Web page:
"Use it or lose it" is the wisdom received when it comes to cognitive ability. But is there any truth in this old look? Our latest research suggests that it depends on how much "it" you have to start with.
Previous observational studies, which examined the effect of performing mentally stimulating activities, such as puzzles, on cognitive ability, strongly supported the hypothesis of "using it or losing it." However, these studies were often based on screen shots in time – the so-called cross-sectional studies. To find out if there really is a connection between mental involvement over life and cognitive ability in old age, you need to follow people's habits and mental abilities throughout life.
For our study, reported in BMJ, we wanted to know whether mental commitment protects against cognitive decline, or if those with cognitive advantage engage more, giving the impression that this type of behavior is responsible for their superior abilities. To answer these questions, we had to work closely with our study participants and measure their intellectual abilities over and over again and compare their abilities to their performance at the beginning of life.
Scotland is unique because in 1947 almost all 11 year olds took the same mental aptitude test. The Scottish Council for Research in Education kept these records and in 1998 enabled us to contact the people who survived the test.
We tested individuals who live independently without dementia on up to five times over 15 years. Demographic, clinical, questionnaires, and psychological data were recorded in all assessments of performance changes on repeated tests of verbal and mental memory.
Our results are remarkable because they include intelligence data from a rare historical survey of intelligence. They showed that at a later stage, mental ability levels are closely related to current levels of involvement in problem solving.
Our study was able to explain intelligence and childhood education and found that the rate of decline in end-of-life cognition was not different among people who reported different levels of involvement. However, commitment levels were associated with entrance performance at the age of 64.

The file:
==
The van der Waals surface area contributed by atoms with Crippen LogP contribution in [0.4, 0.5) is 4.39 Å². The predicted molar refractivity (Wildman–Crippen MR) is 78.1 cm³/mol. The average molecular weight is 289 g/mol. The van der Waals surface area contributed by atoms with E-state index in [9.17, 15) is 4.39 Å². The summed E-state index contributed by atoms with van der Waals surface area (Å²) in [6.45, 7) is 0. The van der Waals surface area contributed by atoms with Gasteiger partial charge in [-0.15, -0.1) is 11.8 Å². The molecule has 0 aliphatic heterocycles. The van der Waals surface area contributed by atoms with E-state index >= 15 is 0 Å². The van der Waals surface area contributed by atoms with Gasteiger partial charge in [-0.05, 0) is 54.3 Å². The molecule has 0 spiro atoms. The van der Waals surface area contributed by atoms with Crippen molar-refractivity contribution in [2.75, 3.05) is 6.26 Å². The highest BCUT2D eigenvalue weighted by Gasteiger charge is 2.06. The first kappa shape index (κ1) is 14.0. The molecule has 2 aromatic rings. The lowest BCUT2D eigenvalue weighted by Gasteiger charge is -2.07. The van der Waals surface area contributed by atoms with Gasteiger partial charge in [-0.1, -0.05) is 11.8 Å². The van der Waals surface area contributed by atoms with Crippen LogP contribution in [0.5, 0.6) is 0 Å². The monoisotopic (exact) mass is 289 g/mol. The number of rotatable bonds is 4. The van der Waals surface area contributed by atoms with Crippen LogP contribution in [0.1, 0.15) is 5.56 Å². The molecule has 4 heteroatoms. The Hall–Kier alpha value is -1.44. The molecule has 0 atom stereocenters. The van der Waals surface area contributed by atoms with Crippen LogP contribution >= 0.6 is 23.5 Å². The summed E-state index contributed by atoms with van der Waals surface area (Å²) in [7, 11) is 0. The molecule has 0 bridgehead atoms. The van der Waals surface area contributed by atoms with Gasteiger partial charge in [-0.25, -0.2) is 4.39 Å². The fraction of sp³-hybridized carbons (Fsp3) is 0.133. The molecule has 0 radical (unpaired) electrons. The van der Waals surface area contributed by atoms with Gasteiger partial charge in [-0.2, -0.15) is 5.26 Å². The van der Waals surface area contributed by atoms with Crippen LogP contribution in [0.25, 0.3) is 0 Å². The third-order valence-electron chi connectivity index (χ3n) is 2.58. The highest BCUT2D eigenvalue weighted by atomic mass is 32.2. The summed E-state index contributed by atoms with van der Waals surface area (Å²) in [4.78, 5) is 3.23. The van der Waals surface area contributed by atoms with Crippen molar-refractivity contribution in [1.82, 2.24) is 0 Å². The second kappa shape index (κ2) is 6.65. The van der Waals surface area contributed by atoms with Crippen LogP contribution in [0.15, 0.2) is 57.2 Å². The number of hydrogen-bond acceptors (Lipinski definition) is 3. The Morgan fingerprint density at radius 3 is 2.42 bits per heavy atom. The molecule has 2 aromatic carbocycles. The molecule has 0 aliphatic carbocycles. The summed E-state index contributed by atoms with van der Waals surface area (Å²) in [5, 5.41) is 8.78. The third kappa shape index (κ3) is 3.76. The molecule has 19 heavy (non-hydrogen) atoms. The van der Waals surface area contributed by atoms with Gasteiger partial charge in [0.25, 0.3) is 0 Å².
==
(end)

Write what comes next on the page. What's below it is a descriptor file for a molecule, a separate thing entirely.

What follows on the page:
Childish intelligence is associated with intellectual interaction, which raises the question: Are smarter people more engaged, or are they smarter because they are engaged? If these were true at the end of life, we would expect some effect on the rate of decline.
We have shown that intellectual involvement in this group of people without dementia is not related to later rates of cognitive decline. But the commitment is related to intellectual gain acquired from childhood to late middle age when we began to examine them. In other words, making puzzles and other intellectually fascinating things for a lifetime improves your IQ so that when the inevitable cognitive decline sets in later life, you have a higher starting point. The rate of decline is the same for all, regardless of commitment levels.
At this stage, we can predict how intellectual engagement over life contributes to protection from falling below an intellectual threshold where it will be considered flawed. This is accomplished by starting from a higher point.
Our findings are consistent with similar studies following people older than 50. We have identified problem solving as being of particular importance. This suggests that interventions to increase aging resilience should include components for problem solving, such as reading complex novels, solving crossword puzzles and practicing musical instruments.
Roger Segal, Senior Lecturer in Respect and Aging, University of Aberdeen; Lawrence Whalley, emeritus professor of mental health, University of Aberdeen, And Michael Hogan, Senior Lecturer, Psychology, National University of Ireland
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